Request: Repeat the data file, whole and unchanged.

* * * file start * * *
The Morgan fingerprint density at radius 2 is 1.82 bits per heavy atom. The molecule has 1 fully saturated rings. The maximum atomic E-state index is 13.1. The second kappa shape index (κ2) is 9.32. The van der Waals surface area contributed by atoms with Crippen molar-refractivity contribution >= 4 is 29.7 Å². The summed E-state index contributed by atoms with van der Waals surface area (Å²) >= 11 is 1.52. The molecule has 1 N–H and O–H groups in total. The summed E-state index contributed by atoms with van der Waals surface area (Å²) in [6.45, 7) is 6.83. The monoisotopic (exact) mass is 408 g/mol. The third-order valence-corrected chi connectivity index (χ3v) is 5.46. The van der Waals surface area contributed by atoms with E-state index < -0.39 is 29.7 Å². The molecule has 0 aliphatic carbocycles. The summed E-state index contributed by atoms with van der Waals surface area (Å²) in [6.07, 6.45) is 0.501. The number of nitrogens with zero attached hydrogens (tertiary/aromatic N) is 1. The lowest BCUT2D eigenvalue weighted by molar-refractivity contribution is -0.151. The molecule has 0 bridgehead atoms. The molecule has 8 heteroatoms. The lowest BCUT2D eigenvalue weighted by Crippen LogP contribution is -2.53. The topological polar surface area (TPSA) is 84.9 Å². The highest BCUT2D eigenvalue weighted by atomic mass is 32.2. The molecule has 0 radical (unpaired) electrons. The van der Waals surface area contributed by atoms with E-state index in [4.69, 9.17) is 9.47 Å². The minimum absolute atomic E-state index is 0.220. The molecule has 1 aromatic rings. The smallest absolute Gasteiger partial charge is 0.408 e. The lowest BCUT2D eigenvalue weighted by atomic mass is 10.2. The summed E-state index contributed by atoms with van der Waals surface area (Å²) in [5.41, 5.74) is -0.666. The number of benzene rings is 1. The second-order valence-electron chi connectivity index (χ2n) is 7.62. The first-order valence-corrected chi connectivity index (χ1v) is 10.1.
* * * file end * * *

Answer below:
The Morgan fingerprint density at radius 2 is 1.82 bits per heavy atom. The molecule has 1 fully saturated rings. The maximum atomic E-state index is 13.1. The second kappa shape index (κ2) is 9.32. The van der Waals surface area contributed by atoms with Crippen molar-refractivity contribution >= 4 is 29.7 Å². The summed E-state index contributed by atoms with van der Waals surface area (Å²) >= 11 is 1.52. The molecule has 1 N–H and O–H groups in total. The summed E-state index contributed by atoms with van der Waals surface area (Å²) in [6.45, 7) is 6.83. The monoisotopic (exact) mass is 408 g/mol. The third-order valence-corrected chi connectivity index (χ3v) is 5.46. The van der Waals surface area contributed by atoms with E-state index < -0.39 is 29.7 Å². The molecule has 0 aliphatic carbocycles. The summed E-state index contributed by atoms with van der Waals surface area (Å²) in [6.07, 6.45) is 0.501. The number of nitrogens with zero attached hydrogens (tertiary/aromatic N) is 1. The lowest BCUT2D eigenvalue weighted by molar-refractivity contribution is -0.151. The molecule has 0 bridgehead atoms. The molecule has 8 heteroatoms. The lowest BCUT2D eigenvalue weighted by Crippen LogP contribution is -2.53. The topological polar surface area (TPSA) is 84.9 Å². The highest BCUT2D eigenvalue weighted by atomic mass is 32.2. The molecule has 0 radical (unpaired) electrons. The van der Waals surface area contributed by atoms with E-state index in [4.69, 9.17) is 9.47 Å². The minimum absolute atomic E-state index is 0.220. The molecule has 1 aromatic rings. The smallest absolute Gasteiger partial charge is 0.408 e. The lowest BCUT2D eigenvalue weighted by atomic mass is 10.2. The summed E-state index contributed by atoms with van der Waals surface area (Å²) in [5.41, 5.74) is -0.666. The number of benzene rings is 1. The second-order valence-electron chi connectivity index (χ2n) is 7.62. The first-order valence-corrected chi connectivity index (χ1v) is 10.1.